Our Stolen Futurea book by Theo Colborn, Dianne Dumanoski, and John Peterson Myers


20 May 2003

Teflon pans can create a sticky situation when overheated
By Elizabeth Weise

Related story in USA Today

An environmental group has asked the Consumer Product Safety Commission to require warnings on non-stick cookware informing consumers of the hazards they can pose to pet birds, and potentially humans, when overheated.

[PDF copy of EWG petition]

Veterinarians have long known that overheating non-stick cookware produces toxins that can kill birds. The syndrome is so well documented that it is included in the standard veterinary text on the subject, Avian Medicine: Principles and Applications.

"It's almost like a bomb blast — the birds that are further away from the kitchen will show fewer signs, while the birds closer will die," says Darrel Styles, an avian veterinarian at Texas A&M University. Exposure to the fumes causes the birds' lungs to fill with fluid and can cause death within minutes, Styles says.

The Washington, D.C.-based Environmental Working Group would like that knowledge to be more widespread, especially because in people, breathing such fumes results in what's known as "polymer fume fever," a short illness that mimics the flu with fever, chills, shivering, chest discomfort, cough and sore throat.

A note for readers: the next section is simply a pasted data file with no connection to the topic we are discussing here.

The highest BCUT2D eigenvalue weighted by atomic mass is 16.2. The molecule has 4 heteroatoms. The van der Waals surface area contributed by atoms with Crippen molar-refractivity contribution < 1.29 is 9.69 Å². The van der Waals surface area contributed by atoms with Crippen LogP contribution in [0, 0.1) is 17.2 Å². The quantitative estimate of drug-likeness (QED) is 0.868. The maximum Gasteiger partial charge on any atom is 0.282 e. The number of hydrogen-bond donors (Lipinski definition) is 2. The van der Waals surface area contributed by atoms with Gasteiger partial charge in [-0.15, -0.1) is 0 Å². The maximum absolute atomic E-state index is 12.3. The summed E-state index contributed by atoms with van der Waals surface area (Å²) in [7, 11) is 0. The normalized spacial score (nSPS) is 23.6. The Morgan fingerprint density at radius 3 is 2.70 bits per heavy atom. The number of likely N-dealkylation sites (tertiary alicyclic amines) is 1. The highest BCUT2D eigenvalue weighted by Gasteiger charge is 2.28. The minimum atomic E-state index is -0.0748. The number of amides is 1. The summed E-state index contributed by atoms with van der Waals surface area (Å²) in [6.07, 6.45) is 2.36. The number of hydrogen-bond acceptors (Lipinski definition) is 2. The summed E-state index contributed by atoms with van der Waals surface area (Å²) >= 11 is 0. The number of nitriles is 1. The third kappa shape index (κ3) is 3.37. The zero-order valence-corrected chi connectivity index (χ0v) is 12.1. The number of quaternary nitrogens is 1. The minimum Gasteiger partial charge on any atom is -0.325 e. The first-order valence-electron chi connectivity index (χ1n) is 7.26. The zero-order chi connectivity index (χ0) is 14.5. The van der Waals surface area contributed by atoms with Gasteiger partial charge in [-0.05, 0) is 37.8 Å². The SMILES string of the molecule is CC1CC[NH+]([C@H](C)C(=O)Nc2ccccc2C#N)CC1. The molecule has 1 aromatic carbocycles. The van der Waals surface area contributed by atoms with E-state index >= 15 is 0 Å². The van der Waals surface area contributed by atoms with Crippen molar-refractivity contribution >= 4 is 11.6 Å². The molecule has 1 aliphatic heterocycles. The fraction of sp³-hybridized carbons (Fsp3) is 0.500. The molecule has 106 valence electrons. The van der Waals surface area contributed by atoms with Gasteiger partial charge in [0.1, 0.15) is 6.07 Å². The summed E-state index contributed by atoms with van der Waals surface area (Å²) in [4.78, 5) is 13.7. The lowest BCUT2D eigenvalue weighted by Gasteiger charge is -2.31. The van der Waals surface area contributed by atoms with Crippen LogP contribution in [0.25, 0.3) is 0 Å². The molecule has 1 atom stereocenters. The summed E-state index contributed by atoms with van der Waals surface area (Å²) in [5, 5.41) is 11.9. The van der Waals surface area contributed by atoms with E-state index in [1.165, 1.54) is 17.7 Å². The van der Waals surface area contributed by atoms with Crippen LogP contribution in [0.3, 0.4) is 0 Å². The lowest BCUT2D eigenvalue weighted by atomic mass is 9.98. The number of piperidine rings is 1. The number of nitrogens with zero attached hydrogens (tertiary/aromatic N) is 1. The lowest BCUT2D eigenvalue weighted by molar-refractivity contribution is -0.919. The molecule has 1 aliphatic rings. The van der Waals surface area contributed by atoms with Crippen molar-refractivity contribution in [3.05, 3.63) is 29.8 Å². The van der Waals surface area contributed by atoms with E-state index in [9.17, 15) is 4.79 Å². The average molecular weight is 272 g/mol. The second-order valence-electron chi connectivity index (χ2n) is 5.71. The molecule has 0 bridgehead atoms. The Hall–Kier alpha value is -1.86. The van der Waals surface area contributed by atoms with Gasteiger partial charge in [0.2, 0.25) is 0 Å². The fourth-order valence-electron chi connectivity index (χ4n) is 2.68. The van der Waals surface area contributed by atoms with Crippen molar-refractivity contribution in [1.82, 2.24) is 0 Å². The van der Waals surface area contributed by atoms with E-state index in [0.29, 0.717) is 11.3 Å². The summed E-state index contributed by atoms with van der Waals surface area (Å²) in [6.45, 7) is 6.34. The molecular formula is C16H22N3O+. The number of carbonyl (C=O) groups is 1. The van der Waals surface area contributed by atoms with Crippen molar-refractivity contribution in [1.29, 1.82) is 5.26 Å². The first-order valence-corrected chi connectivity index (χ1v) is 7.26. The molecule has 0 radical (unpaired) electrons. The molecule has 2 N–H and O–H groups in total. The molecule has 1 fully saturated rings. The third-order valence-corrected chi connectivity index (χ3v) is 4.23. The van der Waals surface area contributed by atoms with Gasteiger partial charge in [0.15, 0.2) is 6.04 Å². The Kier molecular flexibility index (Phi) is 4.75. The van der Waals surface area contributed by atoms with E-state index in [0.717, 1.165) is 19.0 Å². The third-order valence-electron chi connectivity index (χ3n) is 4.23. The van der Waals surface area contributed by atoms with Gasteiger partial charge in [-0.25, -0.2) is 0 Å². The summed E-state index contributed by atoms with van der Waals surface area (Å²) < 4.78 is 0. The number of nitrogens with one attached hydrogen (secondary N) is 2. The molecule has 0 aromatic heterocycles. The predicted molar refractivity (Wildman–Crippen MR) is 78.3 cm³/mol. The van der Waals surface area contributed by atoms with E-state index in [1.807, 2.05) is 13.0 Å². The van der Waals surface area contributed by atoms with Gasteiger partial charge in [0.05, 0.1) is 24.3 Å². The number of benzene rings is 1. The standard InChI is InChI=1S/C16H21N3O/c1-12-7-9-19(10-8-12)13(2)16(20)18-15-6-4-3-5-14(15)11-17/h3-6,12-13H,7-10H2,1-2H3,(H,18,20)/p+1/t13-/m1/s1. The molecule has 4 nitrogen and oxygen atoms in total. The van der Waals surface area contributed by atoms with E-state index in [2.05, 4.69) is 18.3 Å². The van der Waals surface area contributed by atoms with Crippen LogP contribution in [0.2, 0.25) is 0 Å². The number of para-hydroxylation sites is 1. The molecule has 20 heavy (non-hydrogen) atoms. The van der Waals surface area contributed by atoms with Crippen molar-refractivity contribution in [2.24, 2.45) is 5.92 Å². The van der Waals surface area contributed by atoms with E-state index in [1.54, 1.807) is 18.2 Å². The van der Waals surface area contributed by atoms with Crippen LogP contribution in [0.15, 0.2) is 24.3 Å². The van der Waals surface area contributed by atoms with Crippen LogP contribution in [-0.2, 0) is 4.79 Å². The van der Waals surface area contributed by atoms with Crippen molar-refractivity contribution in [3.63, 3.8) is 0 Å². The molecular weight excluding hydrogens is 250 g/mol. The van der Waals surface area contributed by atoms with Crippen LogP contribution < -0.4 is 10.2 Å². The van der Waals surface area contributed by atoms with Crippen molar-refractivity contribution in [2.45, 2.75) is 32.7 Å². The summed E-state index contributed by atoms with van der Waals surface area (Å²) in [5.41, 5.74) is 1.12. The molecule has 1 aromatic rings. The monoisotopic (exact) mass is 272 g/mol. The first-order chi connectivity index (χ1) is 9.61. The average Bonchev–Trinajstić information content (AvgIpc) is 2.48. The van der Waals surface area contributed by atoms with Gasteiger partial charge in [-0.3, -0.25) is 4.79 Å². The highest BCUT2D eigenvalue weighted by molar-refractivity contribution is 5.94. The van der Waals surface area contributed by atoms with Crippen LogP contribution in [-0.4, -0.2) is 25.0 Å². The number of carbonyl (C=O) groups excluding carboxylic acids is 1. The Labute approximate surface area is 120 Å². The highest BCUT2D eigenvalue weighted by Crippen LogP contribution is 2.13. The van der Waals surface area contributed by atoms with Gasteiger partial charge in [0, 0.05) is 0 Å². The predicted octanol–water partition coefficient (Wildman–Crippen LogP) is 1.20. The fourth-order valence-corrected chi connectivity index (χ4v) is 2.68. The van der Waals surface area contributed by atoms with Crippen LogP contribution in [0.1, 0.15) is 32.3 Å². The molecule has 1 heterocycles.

Non-stick pans have never been meant for high-heat cooking, as the instructions on any pan label will show.

"We recommend cooking using coated non-stick cookware at low to medium heat," says Dupont's Rich Angiullo. "We know (our product) can withstand temperatures up to 500 F, well above any of the recommended temperatures for frying or baking."

But recommendations and reality don't always coincide, says Environmental Working Group president Ken Cook. "We're still searching for the person who has never left a pan on a stove top and had it get real hot."

In fact, a 1982 paper published in the American Journal of Veterinary Research by R. E. Wells of Michigan State University finds that non-stick cookware begins to break down at 536 degrees.

"Such temperatures are generally not reached in routine kitchen use, but can be reached in a few minutes when such cookware, if dry, were inadvertently exposed to domestic heat sources," Wells wrote.

Engineers with Underwriters Laboratories say that all UL-certified electric ranges should bring a pan to 475 degrees when the knob is turned to two-thirds high, and that maximum heat would probably exceed 600-650 degrees.

A test done last week by the Environmental Working Group found that a cold non-stick pan placed on a cold burner that was then turned on high reached 736 degrees in three minutes and 20 seconds.





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